The Republican Party is running out of time and options to stop Donald Trump after winning as expected in Nevada’s Tuesday night caucuses, although party insiders are increasingly desperate about what to do.
Trump, who was leading in Nevada polls—where he has a big Las Vegas hotel-casino—won his largest percentage yet in any of 2016’s caucuses and primaries, with 46 percent of the vote, which was almost twice as much as both Marco Rubio (24 percent) and Ted Cruz (21 percent) received.
So far, 1.2 million Republicans in four states—Iowa, New Hampshire, South Carolina and Nevada—have participated in caucuses or voted, in contests where 133 delegates have been at stake under party rules where 1,237 are needed for the presidential nomination. Cruz won Iowa. Trump has won everything since. And next week is when 12 states, with 632 delegates, will vote on March 1, so-called Super Tuesday.
Right now, the latest polls in those states listed on RealClearPolitics.com show Trump ahead in nine of those states—Georgia, Massachusetts, Minnesota, Oklahoma, Alabama, Tennessee, Virginia, Arkansas and Vermont. Cruz is ahead in Texas and Arkansas. And Ben Carson is ahead in Colorado, but that survey was taken in November, rendering it meaningless. If Trump wins all these states, he stands to gain upward of 400 delegates, where as the prior states only had 133 delegates in play and awarded some to non-winners.
Beyond the math, the Republican Party establishment is in a real tizzy over what to do. An array of scenarios have been floated—such as pundits like Larry Sabato suggesting Rubio and John Kasich team up, creating a way to likely win Florida and Ohio in the fall. Others have pushed a Cruz-Rubio ticket. Still others have said true conservatives may need to back a third-party candidate. And other GOP strategists have suggested that maybe New York City’s former mayor Michael Bloomberg might be more acceptable than another Clinton presidency. Or they are saying principled Republicans might just have to sit this one out, while others respond that’s impossible, they cannot surrender the party’s brand.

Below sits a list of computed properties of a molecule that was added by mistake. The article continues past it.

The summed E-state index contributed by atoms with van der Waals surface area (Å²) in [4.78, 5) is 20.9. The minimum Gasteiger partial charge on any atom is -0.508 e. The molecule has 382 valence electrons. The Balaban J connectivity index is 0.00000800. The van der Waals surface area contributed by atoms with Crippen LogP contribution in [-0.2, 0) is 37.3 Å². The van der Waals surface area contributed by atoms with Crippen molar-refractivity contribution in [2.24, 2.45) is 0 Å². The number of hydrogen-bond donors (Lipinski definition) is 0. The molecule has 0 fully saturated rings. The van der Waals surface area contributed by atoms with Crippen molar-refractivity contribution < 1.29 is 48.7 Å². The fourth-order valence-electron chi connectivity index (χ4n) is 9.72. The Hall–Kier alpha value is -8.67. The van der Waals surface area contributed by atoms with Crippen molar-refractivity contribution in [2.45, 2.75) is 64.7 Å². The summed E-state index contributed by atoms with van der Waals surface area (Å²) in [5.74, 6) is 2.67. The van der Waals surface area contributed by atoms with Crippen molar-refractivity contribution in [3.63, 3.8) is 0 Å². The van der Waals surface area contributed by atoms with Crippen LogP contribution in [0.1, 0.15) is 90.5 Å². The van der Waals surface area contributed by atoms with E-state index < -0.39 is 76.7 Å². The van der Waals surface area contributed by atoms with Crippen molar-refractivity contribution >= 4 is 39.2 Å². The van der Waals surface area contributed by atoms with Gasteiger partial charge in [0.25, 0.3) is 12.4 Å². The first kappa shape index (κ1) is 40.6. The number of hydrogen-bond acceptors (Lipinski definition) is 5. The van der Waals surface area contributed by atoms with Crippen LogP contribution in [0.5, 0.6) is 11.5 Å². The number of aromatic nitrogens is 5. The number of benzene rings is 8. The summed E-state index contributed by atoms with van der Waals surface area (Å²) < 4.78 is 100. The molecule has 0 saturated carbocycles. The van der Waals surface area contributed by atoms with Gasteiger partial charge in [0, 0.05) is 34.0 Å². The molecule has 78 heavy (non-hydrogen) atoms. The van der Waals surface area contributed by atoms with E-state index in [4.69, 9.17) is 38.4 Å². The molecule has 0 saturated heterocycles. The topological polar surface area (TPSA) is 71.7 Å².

No matter the fanciful fantasy embraced, the reality is the clock is running out on the GOP to stop Trump’s hostile takeover of the party. This is not a conclusion based on the particulars of Trump’s showing in Nevada—as he is very well-known there—but more on the weaknesses of Rubio and Cruz as seen in that state. As Nate Silver at FiveThirtyEight.com noted, Rubio still hasn’t won a single state, and Cruz lost badly in Nevada and before that in South Carolina among constituencies thought to be his best supporters.
“He carried only 27 percent of the white born-again and evangelical Christian vote, behind Trump’s 41 percent. Cruz also lost this group in New Hampshire and South Carolina,” Silver and Harry Enten co-wrote. “Cruz also trailed among ‘very conservative’ voters in Nevada, 34 percent to Trump’s 38 percent.” In short, even if Cruz wins his home state of Texas and nearby Arkansas next Tuesday, as RealClearPolitics’ latest polls have him 4 to 5 points ahead of Trump in both states, it is looking like the beginning of the end of the Cruz campaign.
Of course, the only thing certain about the 2016 campaign trail is nothing is certain. But next Tuesday’s dozen GOP contests with half of the delegates needed to secure the nomination in play is going to be a milestone that can’t be ignored. It is likely that the most virulent voters in the party’s base, who have embraced Trump’s boasts, bullying, bigotry and brashness will be on their way to vanquishing their party’s pro-corporate elites.
Where this goes next is unclear, but it’s surely not toward scenarios where cooler heads will prevail—even if Trump will surprise everyone by trying to sound more moderate after fanning the flames. Anybody who has been on the receiving end of GOP tirades (pro-choice women, LBGT individuals, voters in communities of color, climate change scientists, undocumented migrants, labor unions, etc.) or suffered from their obstructionism—as epitomized by Senate Republicans refusing to consider a Supreme Court nomination—knows the modern GOP has been extremist for years.
The difference now is Trump’s ascent seems to have brought an old and ugly form of mob rule into mainstream view, whereas pledges years ago by now-Republican Senate Majority Leader Mitch McConnell to impede President Obama at every turn and create a failed presidency were cloaked in more “acceptable” partisan gamesmanship under Washington’s political rules.
As many people have noted, Republicans have sown the seeds of Trump’s increasing electoral successes for years. But now they have to live with the consequences, which may mean the end of their party as many know it. The time appears to be running out to stop Trump from gaining the nomination, making the immediate future a belwether for where one of the country’s major parties is going—over the edge and toward a darkening unknown.